When did the directive to 'follow doctor's orders' first start to lose its power? It's hard to say, exactly, but over time it's become clear just how little patients remember of what their doctors tell them, how many patients fail to take their medications as prescribed, and one-fifth of all prescriptions are never even filled.
Clearly, the physician-as-leader and patient-as-follower model of health care delivery has its limitations, especially now when there is greater pressure on healthcare systems and employees to deliver improved health outcomes. And, at a time when social media and other technologies are empowering patients as never before.
Increasingly, individuals are able, and encouraged, to take a greater role in managing their own health and wellness. For health communicators the implications of this are tremendous in terms of how we engage through patient communications – across the spectrum from disease awareness to education.
Motivating patient adherence
Despite all the money, time and effort that pharmaceutical companies have poured into advertising and educating physicians and patients, medication adherence is still a huge and costly problem that not only negatively affects the bottom line but also impacts the ability to achieve and demonstrate improved patient outcomes. Half of all patients stop their therapy within the first six months. And contrary to what many believe, this is true for patients from all points on the economic and social spectrums, and even when it comes to medications for conditions such as cancer.
Most non-adherent patients actively decide not to take medications based on their personal attitudes and beliefs about many things, including whether they really feel the need for a certain treatment and whether its risks or side effects outweigh its benefits. Motivating behaviour change using non-branded advertising (and branding) requires a deep understanding of what patients really believe and feel about their health condition and how to treat it, and then developing communications solutions that address specific patient needs in the context of those attitudes and beliefs.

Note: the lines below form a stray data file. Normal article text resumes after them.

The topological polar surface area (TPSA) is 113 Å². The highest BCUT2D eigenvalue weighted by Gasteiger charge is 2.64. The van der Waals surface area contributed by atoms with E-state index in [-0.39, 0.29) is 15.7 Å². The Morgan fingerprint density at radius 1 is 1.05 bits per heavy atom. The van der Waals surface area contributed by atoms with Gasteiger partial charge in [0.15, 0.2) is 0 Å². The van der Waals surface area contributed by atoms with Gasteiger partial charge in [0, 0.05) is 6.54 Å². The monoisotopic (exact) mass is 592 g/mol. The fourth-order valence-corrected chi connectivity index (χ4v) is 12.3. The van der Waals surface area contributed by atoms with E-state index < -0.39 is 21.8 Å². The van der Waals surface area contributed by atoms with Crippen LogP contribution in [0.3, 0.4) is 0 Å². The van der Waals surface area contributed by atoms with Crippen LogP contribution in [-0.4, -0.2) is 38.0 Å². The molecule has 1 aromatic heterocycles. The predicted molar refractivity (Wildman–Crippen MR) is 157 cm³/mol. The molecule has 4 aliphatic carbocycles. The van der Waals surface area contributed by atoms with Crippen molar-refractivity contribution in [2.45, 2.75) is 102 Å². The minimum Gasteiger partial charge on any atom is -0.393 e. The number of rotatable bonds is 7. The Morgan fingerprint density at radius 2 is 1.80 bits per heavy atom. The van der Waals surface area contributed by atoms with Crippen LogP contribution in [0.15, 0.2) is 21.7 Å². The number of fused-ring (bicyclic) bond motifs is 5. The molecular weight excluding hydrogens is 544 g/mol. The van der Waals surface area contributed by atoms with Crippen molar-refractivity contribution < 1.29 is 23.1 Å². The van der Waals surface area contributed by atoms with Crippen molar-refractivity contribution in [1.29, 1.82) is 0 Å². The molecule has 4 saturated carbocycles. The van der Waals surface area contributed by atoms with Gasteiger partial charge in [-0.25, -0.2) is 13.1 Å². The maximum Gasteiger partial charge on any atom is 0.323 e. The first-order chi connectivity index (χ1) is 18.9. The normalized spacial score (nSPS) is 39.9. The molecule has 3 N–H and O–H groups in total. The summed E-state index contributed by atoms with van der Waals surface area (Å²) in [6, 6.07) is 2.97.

The key is to start early – programme development starts prior to launch. This is a critical period of learning in tandem with the execution of some initial medical communications tactics.
Fundamentally, the imperative to 'follow doctor's orders' is being replaced by the imperative to enable individuals to adhere to therapy and self-manage many aspects of their conditions. There is a growing need for a more collaborative model in which patients are not only educated but empowered with problem-solving skills to take an active role in their healthcare. There is a growing emphasis on patient-centred approaches that acknowledge patients are the experts in their own lives and that support patients in taking this active role.
There is no shortage of options when it comes to stakeholder engagement. Don't settle on just one, make sure that you approach channel selection with an integrated multidisciplinary team that can provide relevant solutions.
No two patients have the same needs so the issue of adherence cannot be addressed purely through medical education, branded promotional or public relations' initiatives. What counts most is whether the content of what is provided truly increases understanding and makes a real difference in people's health and wellness.
Substantive change at this level requires us to put the challenge before the channel and thereby provide multi-disciplinary and integrated solutions that facilitate the shift from 'one-size-fits-all' communication, to communicating with individuals in personally relevant ways.